Here are some of the details of our life here. We live in a two story furnished apartment in the heart of northern Düsseldorf (an area called Derendorf/Pempelfort). This is a busy area of town and several street cars pass our house and there are many types of shops available in the area. This is much different from the farm country we lived in back in Wisconsin. But it is very nice. There is a Delicatessen in the first floor of our apartment building and so this smells nice when we leave the house in the morning. We are training kids in how to shop and live in a city - they take turns running errands with us to the bakery, or grocery, or newspaper stand.

One of the best features of our apartment is the fire station that is one block away. This means that at least every two hours we hear sirens - the really cool European sirens that we only heard in the movies back in America. Emma (16 months old always gets excited when one goes by). With the windows shut, the kids (and us) now sleep through the sound. It has become background noise and normal for us.

Here are some of the best things about our first ten days.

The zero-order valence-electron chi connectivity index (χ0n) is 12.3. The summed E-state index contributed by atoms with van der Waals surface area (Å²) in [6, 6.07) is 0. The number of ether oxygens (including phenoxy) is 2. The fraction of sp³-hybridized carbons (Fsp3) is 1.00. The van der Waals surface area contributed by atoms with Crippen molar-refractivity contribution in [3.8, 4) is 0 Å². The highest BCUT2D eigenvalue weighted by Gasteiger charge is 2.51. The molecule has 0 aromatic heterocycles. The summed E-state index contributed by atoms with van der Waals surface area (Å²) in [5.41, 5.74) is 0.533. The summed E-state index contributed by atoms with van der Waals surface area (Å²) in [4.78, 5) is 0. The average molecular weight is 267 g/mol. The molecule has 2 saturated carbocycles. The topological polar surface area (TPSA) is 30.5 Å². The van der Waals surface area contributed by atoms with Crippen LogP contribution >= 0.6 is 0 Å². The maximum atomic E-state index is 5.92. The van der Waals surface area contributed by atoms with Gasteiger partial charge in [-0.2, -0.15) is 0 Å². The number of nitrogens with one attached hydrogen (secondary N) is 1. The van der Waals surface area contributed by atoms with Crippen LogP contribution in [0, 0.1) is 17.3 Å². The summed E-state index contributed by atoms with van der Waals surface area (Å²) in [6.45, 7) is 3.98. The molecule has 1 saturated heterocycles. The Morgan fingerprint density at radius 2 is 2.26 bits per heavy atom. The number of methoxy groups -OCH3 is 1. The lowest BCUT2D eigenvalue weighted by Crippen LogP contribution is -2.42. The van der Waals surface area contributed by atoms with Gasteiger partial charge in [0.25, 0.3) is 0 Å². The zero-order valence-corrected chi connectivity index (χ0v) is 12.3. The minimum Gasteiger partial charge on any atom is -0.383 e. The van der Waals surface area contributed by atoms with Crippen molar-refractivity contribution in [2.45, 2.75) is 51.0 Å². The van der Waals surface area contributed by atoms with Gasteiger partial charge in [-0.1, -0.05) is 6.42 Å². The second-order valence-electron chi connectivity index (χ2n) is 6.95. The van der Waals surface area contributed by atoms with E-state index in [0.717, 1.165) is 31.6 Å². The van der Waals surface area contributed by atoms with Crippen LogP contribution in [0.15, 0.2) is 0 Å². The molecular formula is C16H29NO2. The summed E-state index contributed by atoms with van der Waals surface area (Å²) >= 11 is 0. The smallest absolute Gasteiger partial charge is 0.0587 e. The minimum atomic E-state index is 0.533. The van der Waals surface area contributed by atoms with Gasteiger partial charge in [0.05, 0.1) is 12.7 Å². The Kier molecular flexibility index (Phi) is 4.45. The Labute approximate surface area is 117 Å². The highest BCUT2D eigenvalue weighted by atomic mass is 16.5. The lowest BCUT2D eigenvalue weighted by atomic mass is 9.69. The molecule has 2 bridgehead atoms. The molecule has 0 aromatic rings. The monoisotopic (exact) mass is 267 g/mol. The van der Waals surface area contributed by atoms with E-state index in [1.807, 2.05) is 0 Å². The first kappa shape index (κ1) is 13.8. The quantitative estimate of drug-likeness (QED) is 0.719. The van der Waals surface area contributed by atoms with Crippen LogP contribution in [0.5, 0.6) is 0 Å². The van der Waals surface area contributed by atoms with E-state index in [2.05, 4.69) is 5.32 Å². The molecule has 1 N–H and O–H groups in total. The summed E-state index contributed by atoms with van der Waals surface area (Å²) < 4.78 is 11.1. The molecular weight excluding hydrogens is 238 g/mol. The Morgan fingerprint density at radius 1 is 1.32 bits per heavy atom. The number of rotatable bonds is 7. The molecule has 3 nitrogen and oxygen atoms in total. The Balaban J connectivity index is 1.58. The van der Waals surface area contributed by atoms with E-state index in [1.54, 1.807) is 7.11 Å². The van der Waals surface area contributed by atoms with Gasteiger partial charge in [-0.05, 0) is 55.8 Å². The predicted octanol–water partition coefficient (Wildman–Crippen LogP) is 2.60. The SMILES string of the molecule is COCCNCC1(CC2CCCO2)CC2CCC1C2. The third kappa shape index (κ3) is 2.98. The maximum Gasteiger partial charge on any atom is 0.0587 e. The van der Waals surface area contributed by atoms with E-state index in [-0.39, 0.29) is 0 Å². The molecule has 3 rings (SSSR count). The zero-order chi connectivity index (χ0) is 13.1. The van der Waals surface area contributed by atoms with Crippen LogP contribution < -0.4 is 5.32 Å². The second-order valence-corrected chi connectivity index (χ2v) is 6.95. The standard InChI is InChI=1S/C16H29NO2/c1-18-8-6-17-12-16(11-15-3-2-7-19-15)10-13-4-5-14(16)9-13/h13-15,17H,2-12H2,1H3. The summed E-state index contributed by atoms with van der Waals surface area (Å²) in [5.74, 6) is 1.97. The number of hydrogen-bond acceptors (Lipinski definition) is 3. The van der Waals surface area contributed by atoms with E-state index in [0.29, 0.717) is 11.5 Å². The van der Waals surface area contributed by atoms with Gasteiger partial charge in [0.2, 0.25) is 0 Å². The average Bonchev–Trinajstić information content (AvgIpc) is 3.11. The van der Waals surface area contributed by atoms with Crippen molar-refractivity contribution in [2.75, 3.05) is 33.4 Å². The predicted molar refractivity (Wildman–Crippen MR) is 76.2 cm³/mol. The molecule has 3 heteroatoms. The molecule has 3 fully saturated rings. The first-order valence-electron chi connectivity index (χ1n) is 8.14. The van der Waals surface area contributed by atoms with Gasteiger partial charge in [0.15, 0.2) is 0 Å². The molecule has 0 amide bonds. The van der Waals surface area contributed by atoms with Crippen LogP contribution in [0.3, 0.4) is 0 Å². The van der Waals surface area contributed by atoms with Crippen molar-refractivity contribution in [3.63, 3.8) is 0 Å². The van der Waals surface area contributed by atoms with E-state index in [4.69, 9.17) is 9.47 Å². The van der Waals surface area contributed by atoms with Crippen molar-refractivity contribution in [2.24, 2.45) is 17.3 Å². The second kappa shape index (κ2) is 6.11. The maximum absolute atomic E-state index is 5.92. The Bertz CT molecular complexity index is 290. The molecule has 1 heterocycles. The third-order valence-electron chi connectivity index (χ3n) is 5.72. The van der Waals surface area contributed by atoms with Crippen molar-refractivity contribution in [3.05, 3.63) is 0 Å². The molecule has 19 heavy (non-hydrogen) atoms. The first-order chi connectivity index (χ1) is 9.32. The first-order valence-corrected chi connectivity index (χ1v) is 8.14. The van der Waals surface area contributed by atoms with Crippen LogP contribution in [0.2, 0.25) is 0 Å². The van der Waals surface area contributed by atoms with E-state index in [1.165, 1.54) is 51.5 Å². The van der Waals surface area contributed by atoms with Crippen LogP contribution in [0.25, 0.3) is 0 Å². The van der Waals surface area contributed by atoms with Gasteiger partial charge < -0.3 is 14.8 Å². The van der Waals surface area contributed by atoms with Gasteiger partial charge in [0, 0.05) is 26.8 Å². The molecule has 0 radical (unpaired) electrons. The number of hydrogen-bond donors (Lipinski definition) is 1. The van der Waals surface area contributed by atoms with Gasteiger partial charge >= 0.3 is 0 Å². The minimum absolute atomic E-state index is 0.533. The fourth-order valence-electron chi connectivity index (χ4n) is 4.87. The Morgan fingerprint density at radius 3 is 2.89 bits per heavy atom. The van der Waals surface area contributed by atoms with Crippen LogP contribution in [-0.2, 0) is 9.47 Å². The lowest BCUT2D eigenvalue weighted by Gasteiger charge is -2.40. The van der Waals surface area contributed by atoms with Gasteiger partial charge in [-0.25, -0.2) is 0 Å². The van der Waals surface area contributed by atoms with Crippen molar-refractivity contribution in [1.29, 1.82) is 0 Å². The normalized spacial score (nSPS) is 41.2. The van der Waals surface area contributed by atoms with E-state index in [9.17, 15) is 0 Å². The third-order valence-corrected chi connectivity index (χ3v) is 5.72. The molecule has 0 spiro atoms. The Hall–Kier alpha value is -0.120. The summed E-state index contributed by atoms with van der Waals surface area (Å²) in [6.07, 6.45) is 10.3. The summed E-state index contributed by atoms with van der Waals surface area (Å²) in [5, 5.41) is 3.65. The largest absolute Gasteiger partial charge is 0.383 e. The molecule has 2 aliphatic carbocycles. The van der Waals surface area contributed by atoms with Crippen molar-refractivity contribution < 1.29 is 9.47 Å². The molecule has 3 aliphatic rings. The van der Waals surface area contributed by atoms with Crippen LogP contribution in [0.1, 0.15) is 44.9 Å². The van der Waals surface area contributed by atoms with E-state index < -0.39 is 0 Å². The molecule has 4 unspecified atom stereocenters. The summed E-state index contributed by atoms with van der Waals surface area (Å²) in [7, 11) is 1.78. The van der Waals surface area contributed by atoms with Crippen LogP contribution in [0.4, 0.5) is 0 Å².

First, the Latter-day Saint congregation in Düsseldorf offered to help us at the airport and to get settled the first day. This was huge as we had about two large truck loads of luggage (not sure how we got that all through the check-in or the airport, but it was a lot). The kids had a place to play after and Tamara had a place to sleep while I ran and took care of some errands. They have continued to be a great support.

Second, a good friend from Hannover came down to help us out the first weekend. She brought the kids chocolate and helped us figure out many things that would have taken much longer, and generally provided much help throughout the weekend.

Third, going to church on the first Sunday was awesome. It had been over 14 years since I went to Church in Germany and it was wonderful to be back. The first song that the congregation sang was entitled "I'll go where you want me to go, dear Lord." The phrase that struck me was "I'll go over mountain, or sea, or plain." I had just done that and felt a great peace and love as we sang the words in German.

Fourth, the kids are starting to speak German. We have been speaking and training them in German for several years, and they have now begun to speak themselves. They started asking what things mean in German, and have started reading some of the billboards, and grocery packages at home. So that is a good sign. Obviously they have a ways to go, but are headed in the right direction.

Our biggest challenge now is to find the right house, in the right location, with the right features, at the right price. We seem to be able to find 3 of the 4 items items in several houses, but have not yet found all four things in one house. Hopefully we'll find what we are looking for soon.

Much Love,
The Wheelers
Gardner & Tamara
Shantal, Spencer, Hannah, Emma, Ian